By David Weinberger
Recently, the Congressionl Budget Office (CBO) released its latest statistics on income inequality. Economists, bloggers and others have been furiously debating their implications. Over at the American Enterprise Institute, Jim Pethokoukis has been bludgeoned by various left-wing bloggers for pointing out that the story of growth of income inequality is much more complicated than the simple version spun by the CBO, and that there exists a considerable amount of evidence that income inequality hasn’t gotten worse since the ‘90s.
His arguments can be read here, here and here.
One point that gets overlooked, however, is that income is only a part of the issue, and not a very comprehensive measure of prosperity. Wealth sums an individual’s total command over resources, whereas income reflects only the resources acquired over a given period. Thus wealth is a much broader and more meaningful measure of prosperity than income. It includes things such as financial and nonfinancial assets, including bank accounts, investments, houses, cars and debt.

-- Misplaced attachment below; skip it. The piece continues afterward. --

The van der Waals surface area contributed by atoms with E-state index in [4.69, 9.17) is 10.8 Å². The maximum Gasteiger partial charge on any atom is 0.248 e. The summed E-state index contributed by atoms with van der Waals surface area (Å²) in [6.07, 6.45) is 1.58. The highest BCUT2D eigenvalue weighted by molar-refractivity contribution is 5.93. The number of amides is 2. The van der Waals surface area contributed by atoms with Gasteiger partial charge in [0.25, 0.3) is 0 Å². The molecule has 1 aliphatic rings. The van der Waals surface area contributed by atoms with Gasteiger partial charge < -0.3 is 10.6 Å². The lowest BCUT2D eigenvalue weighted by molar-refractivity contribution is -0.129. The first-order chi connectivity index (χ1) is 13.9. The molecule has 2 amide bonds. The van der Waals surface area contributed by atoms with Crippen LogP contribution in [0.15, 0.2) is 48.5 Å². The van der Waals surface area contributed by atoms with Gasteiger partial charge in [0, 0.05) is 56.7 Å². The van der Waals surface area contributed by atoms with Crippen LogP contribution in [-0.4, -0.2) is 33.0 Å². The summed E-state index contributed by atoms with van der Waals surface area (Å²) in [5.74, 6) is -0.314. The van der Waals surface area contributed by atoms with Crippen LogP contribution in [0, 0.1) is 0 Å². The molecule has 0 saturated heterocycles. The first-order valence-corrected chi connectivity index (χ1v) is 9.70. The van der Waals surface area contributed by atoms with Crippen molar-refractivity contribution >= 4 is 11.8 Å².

Alan Reynolds reminds readers that the left repeatedly cites income figures from a famous study by economist Emanuel Saez, which show that top earners’ share of income has increased. Yet the left never cites figures from another study by Saez on wealth inequality, which show that top earner’s share of wealth at the beginning of the 21st century is lower than it was in the early 1900s.
In fact, in the opening pages of his study, Saez writes:
Top wealth shares were very high at the beginning of the period but have been hit sharply by the Great Depression, the New Deal, and World War II shocks. Those shocks have had permanent effects. Following a decline in the 1970s, top wealth shares recovered in the early 1980s, but they are still much lower in 2000 than in the early decades of the century.
Other wealth data confirm this:
Chart showing that share of total wealth held by top one percent has decreased since 1922.
It’s easy to get lost in the cacophony of numbers and statistics thrown around by all sides in the income inequality debate. Just remember that wealth concentration has declined among top earners, even according to the very economist the left generally cites to argue that income inequality has grown. That wealth data reflect a decline in concentration at the top over the past hundred years should indicate that reaching conclusions about inequality using income data is at best an incomplete assessment.